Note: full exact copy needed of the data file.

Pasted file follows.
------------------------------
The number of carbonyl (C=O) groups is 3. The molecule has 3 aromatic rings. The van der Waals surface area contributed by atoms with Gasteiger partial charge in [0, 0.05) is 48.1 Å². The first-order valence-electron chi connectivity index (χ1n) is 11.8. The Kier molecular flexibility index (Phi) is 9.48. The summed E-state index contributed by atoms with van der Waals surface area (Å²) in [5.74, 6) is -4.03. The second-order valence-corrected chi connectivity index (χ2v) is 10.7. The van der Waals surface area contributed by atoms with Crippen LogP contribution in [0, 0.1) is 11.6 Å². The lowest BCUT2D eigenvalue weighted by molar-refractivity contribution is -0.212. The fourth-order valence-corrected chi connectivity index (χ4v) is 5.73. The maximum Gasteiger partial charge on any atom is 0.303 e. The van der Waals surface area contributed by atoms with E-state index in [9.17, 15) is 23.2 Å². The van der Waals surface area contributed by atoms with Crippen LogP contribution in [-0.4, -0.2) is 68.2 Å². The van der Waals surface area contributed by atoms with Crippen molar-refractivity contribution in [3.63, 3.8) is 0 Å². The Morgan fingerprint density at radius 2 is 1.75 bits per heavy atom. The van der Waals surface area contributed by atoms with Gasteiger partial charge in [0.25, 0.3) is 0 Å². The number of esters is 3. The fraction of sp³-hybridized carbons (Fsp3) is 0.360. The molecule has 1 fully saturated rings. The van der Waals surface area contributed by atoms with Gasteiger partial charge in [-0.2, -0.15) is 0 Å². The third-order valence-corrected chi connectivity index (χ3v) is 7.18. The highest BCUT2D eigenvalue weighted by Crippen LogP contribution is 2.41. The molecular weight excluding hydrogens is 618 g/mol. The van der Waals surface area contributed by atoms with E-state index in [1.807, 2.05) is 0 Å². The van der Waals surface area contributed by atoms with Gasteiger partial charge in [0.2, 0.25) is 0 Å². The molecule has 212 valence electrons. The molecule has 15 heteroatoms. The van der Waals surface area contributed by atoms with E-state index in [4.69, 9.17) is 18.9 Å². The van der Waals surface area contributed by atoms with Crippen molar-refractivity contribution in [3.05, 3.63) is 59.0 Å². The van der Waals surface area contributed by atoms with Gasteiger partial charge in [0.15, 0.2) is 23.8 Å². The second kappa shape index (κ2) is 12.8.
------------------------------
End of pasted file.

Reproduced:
The number of carbonyl (C=O) groups is 3. The molecule has 3 aromatic rings. The van der Waals surface area contributed by atoms with Gasteiger partial charge in [0, 0.05) is 48.1 Å². The first-order valence-electron chi connectivity index (χ1n) is 11.8. The Kier molecular flexibility index (Phi) is 9.48. The summed E-state index contributed by atoms with van der Waals surface area (Å²) in [5.74, 6) is -4.03. The second-order valence-corrected chi connectivity index (χ2v) is 10.7. The van der Waals surface area contributed by atoms with Crippen LogP contribution in [0, 0.1) is 11.6 Å². The lowest BCUT2D eigenvalue weighted by molar-refractivity contribution is -0.212. The fourth-order valence-corrected chi connectivity index (χ4v) is 5.73. The maximum Gasteiger partial charge on any atom is 0.303 e. The van der Waals surface area contributed by atoms with E-state index in [9.17, 15) is 23.2 Å². The van der Waals surface area contributed by atoms with Crippen LogP contribution in [-0.4, -0.2) is 68.2 Å². The van der Waals surface area contributed by atoms with Crippen molar-refractivity contribution in [3.63, 3.8) is 0 Å². The Morgan fingerprint density at radius 2 is 1.75 bits per heavy atom. The van der Waals surface area contributed by atoms with Gasteiger partial charge in [0.25, 0.3) is 0 Å². The number of esters is 3. The fraction of sp³-hybridized carbons (Fsp3) is 0.360. The molecule has 1 fully saturated rings. The van der Waals surface area contributed by atoms with Gasteiger partial charge in [-0.2, -0.15) is 0 Å². The third-order valence-corrected chi connectivity index (χ3v) is 7.18. The highest BCUT2D eigenvalue weighted by Crippen LogP contribution is 2.41. The molecular weight excluding hydrogens is 618 g/mol. The van der Waals surface area contributed by atoms with E-state index in [1.807, 2.05) is 0 Å². The van der Waals surface area contributed by atoms with Gasteiger partial charge in [0.2, 0.25) is 0 Å². The molecule has 212 valence electrons. The molecule has 15 heteroatoms. The van der Waals surface area contributed by atoms with E-state index in [4.69, 9.17) is 18.9 Å². The van der Waals surface area contributed by atoms with Crippen molar-refractivity contribution in [3.05, 3.63) is 59.0 Å². The van der Waals surface area contributed by atoms with Gasteiger partial charge in [0.15, 0.2) is 23.8 Å². The second kappa shape index (κ2) is 12.8.